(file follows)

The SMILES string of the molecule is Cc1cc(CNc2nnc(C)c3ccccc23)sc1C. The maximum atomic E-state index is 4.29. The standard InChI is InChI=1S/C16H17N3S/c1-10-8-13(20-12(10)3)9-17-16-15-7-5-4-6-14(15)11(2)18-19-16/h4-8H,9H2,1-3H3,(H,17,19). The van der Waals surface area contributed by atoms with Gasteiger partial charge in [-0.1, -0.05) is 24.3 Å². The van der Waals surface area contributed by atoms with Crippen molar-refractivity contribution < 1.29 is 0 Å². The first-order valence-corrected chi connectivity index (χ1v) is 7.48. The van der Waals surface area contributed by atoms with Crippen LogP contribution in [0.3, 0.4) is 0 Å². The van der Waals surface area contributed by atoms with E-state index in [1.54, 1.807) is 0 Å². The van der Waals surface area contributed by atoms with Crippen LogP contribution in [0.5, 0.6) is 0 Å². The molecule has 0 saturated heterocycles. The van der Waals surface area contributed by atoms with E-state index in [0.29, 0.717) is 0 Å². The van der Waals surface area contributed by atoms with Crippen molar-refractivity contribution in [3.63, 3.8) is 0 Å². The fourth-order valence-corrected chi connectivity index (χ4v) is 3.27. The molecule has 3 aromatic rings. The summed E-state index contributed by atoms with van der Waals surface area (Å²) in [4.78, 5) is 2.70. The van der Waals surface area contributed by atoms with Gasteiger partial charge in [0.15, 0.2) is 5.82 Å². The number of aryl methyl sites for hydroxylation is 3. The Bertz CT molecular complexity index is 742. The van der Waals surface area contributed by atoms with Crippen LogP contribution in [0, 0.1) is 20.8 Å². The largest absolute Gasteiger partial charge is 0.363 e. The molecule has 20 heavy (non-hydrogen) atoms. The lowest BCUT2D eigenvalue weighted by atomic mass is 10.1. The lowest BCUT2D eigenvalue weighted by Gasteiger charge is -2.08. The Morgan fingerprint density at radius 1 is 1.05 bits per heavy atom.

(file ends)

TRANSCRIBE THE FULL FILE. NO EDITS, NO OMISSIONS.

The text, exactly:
The SMILES string of the molecule is Cc1cc(CNc2nnc(C)c3ccccc23)sc1C. The maximum atomic E-state index is 4.29. The standard InChI is InChI=1S/C16H17N3S/c1-10-8-13(20-12(10)3)9-17-16-15-7-5-4-6-14(15)11(2)18-19-16/h4-8H,9H2,1-3H3,(H,17,19). The van der Waals surface area contributed by atoms with Gasteiger partial charge in [-0.1, -0.05) is 24.3 Å². The van der Waals surface area contributed by atoms with Crippen molar-refractivity contribution < 1.29 is 0 Å². The first-order valence-corrected chi connectivity index (χ1v) is 7.48. The van der Waals surface area contributed by atoms with Crippen LogP contribution in [0.3, 0.4) is 0 Å². The van der Waals surface area contributed by atoms with E-state index in [1.54, 1.807) is 0 Å². The van der Waals surface area contributed by atoms with Crippen LogP contribution in [0.5, 0.6) is 0 Å². The molecule has 0 saturated heterocycles. The van der Waals surface area contributed by atoms with E-state index in [0.29, 0.717) is 0 Å². The van der Waals surface area contributed by atoms with Crippen molar-refractivity contribution in [3.63, 3.8) is 0 Å². The fourth-order valence-corrected chi connectivity index (χ4v) is 3.27. The molecule has 3 aromatic rings. The summed E-state index contributed by atoms with van der Waals surface area (Å²) in [4.78, 5) is 2.70. The van der Waals surface area contributed by atoms with Gasteiger partial charge in [0.15, 0.2) is 5.82 Å². The number of aryl methyl sites for hydroxylation is 3. The Bertz CT molecular complexity index is 742. The van der Waals surface area contributed by atoms with Crippen LogP contribution in [0, 0.1) is 20.8 Å². The largest absolute Gasteiger partial charge is 0.363 e. The molecule has 20 heavy (non-hydrogen) atoms. The lowest BCUT2D eigenvalue weighted by atomic mass is 10.1. The lowest BCUT2D eigenvalue weighted by Gasteiger charge is -2.08. The Morgan fingerprint density at radius 1 is 1.05 bits per heavy atom.